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Preservation New Jersey’s top 10 most endangered historic sites includes three Modern buildings

May 22, 2017

By calling attention to threatened historic resources, Preservation NJ’s “10 Most” list increases public awareness of historic preservation issues and focuses critical attention on selected properties to assist in their protection. This year’s list includes three Modern sites: the James Rose Center (Ridgewood, Bergen County), the Department of Health and Agriculture (Trenton, Mercer County), and the Caldwell Motor Bank (Caldwell, Essex County). 

As DOCOMOMO NY/Tri-State has previously reported, the James Rose Center was damaged by a fallen tree in May 2016, and requires costly repairs to make it safe again for its use as an educational center. We also recently reported on a threat to a set of state buildings in Trenton, the Department of Health and Agriculture, which is slated for demolition in 2019. New on our radar is the Caldwell Motor Bank, which was built in 1963 by the well-regarded Livingston, NJ, firm of Rotwein and Blake. The bank’s distinctive look, which includes three pedestal-like pavilions connected to one another by an undulating thin-shell concrete roof, makes a strong statement at a prominent intersection in the town. Due to the increasing reliance on automated tellers, the bank has been empty for nearly two years, and creative ideas will be needed to find a relevant new use.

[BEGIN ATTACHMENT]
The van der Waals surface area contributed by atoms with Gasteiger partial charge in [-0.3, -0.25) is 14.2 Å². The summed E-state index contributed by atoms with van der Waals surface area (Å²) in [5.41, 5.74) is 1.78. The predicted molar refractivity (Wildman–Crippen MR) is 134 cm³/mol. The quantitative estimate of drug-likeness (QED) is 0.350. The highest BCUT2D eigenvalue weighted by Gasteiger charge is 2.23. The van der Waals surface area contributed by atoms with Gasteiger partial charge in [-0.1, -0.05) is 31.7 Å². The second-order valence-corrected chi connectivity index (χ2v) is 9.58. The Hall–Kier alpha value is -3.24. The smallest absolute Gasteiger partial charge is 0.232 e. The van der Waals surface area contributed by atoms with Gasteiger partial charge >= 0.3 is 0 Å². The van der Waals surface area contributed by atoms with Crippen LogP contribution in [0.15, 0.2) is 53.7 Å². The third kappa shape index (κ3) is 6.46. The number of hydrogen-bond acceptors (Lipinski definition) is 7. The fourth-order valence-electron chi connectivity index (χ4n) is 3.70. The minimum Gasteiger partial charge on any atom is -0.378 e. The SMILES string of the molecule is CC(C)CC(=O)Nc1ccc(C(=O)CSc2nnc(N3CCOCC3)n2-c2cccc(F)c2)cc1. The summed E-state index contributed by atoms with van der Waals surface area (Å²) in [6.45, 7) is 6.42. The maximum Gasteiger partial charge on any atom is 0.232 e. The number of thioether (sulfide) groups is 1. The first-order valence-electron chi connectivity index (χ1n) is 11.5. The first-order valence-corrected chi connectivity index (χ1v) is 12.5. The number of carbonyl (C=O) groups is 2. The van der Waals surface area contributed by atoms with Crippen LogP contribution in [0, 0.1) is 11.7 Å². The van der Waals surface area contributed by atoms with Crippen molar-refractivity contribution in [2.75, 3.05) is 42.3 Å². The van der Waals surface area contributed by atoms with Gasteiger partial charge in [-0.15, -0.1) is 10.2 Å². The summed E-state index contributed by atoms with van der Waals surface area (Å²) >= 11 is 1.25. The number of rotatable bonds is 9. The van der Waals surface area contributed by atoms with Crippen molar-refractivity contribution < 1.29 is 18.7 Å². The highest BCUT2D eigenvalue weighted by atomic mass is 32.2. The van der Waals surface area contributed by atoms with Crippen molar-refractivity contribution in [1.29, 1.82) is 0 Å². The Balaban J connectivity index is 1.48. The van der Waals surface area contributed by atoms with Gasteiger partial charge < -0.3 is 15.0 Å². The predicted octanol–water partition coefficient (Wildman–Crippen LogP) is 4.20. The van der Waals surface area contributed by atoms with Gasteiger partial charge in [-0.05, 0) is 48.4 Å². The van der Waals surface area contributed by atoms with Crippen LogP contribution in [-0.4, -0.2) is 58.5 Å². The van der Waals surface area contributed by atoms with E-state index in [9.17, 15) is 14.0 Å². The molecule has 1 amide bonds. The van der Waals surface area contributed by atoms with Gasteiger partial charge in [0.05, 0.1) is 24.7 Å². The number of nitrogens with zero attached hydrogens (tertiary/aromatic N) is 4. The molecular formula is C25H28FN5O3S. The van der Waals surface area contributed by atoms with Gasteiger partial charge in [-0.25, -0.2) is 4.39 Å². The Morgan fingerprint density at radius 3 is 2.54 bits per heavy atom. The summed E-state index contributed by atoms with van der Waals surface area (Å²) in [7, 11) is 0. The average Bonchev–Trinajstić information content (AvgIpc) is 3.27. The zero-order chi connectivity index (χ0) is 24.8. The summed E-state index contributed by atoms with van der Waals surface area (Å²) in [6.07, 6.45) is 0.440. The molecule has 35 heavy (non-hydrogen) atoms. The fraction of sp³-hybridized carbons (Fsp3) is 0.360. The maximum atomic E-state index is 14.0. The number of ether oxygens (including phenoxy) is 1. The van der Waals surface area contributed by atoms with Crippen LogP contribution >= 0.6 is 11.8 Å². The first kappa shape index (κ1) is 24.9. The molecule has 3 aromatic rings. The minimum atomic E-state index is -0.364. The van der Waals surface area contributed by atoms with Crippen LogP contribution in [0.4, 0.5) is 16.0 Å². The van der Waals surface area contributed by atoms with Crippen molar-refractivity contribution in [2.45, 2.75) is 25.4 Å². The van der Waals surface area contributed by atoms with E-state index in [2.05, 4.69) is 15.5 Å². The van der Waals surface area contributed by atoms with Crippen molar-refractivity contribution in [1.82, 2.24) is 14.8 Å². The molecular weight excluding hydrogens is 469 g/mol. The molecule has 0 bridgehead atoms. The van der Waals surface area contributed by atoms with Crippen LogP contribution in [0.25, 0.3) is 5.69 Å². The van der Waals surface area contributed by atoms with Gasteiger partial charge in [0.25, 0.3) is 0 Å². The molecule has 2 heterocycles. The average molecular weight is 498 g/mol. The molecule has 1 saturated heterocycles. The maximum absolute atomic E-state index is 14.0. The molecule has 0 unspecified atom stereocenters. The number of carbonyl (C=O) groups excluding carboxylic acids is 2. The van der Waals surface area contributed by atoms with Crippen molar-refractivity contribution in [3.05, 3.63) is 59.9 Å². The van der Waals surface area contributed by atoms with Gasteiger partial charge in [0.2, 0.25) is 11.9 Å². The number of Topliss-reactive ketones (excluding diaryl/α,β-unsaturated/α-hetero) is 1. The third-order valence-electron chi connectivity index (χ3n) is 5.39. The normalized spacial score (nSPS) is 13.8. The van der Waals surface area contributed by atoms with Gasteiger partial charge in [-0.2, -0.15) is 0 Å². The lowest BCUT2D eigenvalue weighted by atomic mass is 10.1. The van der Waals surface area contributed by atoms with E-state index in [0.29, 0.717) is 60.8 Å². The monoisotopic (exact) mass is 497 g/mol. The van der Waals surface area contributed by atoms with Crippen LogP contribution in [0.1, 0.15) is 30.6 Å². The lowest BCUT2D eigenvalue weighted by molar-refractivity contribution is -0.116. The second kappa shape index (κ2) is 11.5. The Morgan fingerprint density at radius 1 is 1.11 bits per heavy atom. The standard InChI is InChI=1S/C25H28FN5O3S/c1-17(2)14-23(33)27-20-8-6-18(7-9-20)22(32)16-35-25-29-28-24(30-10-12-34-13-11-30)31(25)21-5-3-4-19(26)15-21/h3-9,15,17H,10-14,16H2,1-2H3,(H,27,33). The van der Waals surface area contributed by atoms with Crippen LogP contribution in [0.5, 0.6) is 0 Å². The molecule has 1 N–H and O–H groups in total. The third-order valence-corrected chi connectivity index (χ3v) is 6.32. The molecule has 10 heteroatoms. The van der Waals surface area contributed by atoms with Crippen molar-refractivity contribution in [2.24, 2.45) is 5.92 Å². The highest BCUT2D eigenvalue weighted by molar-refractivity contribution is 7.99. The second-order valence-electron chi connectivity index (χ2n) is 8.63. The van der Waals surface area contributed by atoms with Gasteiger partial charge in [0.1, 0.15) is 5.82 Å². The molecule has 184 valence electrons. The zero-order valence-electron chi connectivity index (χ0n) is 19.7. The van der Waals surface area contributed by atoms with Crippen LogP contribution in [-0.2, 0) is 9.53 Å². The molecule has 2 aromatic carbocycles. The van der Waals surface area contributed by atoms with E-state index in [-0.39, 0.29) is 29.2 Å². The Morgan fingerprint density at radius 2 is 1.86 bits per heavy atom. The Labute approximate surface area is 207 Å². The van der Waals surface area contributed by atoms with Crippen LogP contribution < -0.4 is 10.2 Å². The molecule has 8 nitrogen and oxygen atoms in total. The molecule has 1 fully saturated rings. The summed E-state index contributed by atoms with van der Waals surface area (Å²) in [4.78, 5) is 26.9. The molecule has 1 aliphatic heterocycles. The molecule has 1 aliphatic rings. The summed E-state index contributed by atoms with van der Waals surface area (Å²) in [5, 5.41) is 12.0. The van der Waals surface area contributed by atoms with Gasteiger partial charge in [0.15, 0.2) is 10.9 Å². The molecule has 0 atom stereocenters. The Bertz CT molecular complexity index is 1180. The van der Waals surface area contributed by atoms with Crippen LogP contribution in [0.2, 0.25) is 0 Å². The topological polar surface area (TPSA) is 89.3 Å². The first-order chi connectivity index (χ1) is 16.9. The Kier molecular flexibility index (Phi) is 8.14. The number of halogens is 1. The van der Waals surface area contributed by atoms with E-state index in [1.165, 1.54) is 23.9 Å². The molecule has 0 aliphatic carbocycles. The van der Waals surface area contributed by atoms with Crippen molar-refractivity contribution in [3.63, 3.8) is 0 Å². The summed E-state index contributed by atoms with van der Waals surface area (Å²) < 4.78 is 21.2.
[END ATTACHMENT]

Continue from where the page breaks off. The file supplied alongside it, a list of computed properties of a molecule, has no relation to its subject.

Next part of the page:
View the full PDF of the 2017 10-Most Endangered Historic Sites 

Here are New Jersey’s 10 most endangered sites for 2017,”, May 18, 2017. 

Top: Caldwell Motor Bank, photo courtesy Preservation New Jersey; Middle: Department of Health and Agriculture, photo by Michael Mancuso for; Bottom: James Rose Center, photo courtesy James Rose Center